Here is information on our first Linguistics Research Seminar of the new academic year.

Our speakers are Billy Clark and Tony Williams, both from Northumbria. Billy and Tony have been discussing how pragmatic theories can be developed by looking at the work of creative writers (including how they talk about their work) and at how ideas from pragmatics might help writers to understand and develop their practice.

There is more information below. All welcome!

The first Northumbria Language and Linguistics Research Seminar Series of this academic year will take place on Wednesday 12th October at 12 noon to 1pm in Lipman 121. on our City Campus.

Billy Clark and Tony Williams (both from Northumbria University) will be presenting on: 

Pragmatics, writing and (really) listening (abstract below) 

All welcome! 

You can find directions to the campus and a campus map here:

This is a hybrid event so you can also join online. Please email billy for the link to join online:

. . .

Pragmatics, writing and (really) listening 


This talk considers how recent ideas from relevance theory (Sperber and Wilson 1995) can be applied in two areas: in understanding the practice of creative writers and in understanding what is involved in being perceived by other people as a ‘good’ or ‘bad’ listener.

      We suggest that considering the practice of writers can help to develop pragmatic theory and also that ideas from relevance theory can help account for different kinds of creative practice (and discussion of practice). At first glance, writing practice can be seen as more or less ‘intuitive’ or, conversely, as more or less ‘reflective’. However, recent ideas on reasoning (Mercier and Sperber 2017) suggest that much of the more reflective practice is in fact more intuitive than previously assumed.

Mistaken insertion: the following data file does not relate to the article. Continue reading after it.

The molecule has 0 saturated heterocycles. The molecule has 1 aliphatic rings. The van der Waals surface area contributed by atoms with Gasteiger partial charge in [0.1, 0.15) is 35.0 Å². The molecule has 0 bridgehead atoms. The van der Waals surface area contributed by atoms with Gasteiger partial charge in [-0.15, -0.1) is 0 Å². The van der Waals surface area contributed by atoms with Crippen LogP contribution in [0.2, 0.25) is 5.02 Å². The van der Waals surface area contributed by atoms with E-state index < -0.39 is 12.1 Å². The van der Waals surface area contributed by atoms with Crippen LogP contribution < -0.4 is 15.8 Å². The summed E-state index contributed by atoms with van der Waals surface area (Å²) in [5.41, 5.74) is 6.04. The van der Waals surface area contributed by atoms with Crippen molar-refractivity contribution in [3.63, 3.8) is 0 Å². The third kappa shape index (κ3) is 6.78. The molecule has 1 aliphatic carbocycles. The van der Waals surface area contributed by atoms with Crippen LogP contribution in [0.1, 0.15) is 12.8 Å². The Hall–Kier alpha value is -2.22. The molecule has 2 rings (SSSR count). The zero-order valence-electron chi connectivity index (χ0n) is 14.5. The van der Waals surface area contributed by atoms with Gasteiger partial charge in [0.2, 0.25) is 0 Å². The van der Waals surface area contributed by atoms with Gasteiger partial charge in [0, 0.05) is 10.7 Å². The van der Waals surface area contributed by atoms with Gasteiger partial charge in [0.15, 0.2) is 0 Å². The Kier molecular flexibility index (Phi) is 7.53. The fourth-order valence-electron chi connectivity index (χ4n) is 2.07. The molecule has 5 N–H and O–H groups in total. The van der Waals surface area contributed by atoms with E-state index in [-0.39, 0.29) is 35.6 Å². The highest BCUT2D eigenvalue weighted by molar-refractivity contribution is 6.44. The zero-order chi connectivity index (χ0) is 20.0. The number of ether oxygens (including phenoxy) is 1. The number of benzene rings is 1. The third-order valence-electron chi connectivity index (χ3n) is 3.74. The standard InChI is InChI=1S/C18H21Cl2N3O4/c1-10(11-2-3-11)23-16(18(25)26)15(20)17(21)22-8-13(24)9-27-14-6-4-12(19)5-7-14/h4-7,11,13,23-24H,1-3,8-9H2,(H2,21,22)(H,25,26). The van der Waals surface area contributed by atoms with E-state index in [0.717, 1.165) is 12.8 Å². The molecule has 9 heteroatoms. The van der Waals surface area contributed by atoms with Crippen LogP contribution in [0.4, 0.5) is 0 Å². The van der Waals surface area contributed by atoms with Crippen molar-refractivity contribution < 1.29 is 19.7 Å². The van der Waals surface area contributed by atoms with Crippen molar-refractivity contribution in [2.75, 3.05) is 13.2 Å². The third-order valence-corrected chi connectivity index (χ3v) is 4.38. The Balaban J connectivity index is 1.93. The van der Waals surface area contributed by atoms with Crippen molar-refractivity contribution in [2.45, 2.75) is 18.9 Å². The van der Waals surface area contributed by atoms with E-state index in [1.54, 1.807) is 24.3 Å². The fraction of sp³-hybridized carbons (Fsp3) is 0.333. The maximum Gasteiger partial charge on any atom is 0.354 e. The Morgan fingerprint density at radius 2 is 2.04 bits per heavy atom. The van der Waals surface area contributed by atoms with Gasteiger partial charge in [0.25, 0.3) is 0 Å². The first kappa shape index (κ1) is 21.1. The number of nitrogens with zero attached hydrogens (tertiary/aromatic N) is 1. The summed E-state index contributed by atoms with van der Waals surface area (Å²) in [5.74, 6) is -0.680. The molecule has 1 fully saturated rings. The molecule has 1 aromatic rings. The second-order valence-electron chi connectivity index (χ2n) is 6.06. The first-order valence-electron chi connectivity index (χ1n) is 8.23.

The talk also considers how relevance-theoretic ideas might interact with work by Levinson and others on turn-taking which emphasises the time pressures involved in real-time interaction. This in turn highlights some of the difficulties in being a ‘good’ communicator and listener. We suggest that ideas from relevance theory about the nature and complexity of communication can be applied in developing communicative practice in a wide range of contexts, including what contributes to perceptions of ‘good’ or ‘bad’ listening.


Corps, Ruth E. 2022. Conversation is not like a game of ping-pong. MPI TalkLing. Max Planck Institute for Psycholinguistics.

Corps, R. E., Chiara Gambi and Martin J. Pickering. 2018. Coordinating utterances during turn-taking: the role of prediction, response preparation, and articulation. Discourse Processes 55: 230-240.

Corps, R. E., Birgit  Knudsen and Antje S. Meyer. 2022. Overrated gaps: inter-speaker gaps provide limited information about the timing of turns in conversation. Cognition 223.

Levinson, Stephen C. 2016. Turn-taking in human communication – origins and implications for language processing. Trends in Cognitive Sciences, 20, 6-14.

Levinson, Stephen C. and Francisco Torreira. 2015. Timing in turn-taking and its implications for processing models of language. Frontiers in Psychology 6.

Park, Kyu Hyun. In progress. Pragmatics and speech production. PhD thesis, Northumbria University.

Park, Kyu Hyun and Billy Clark. 2022. A relevance-focused production heuristic. In Tim Wharton, Caroline and Jagoe (eds.) Relevance Theory: New Horizons, Special issue of Journal of Pragmatics 187: 176-185.

Sperber, D. and D. Wilson. 1986/1995. Relevance: Communication and Cognition. Wiley- Blackwell.

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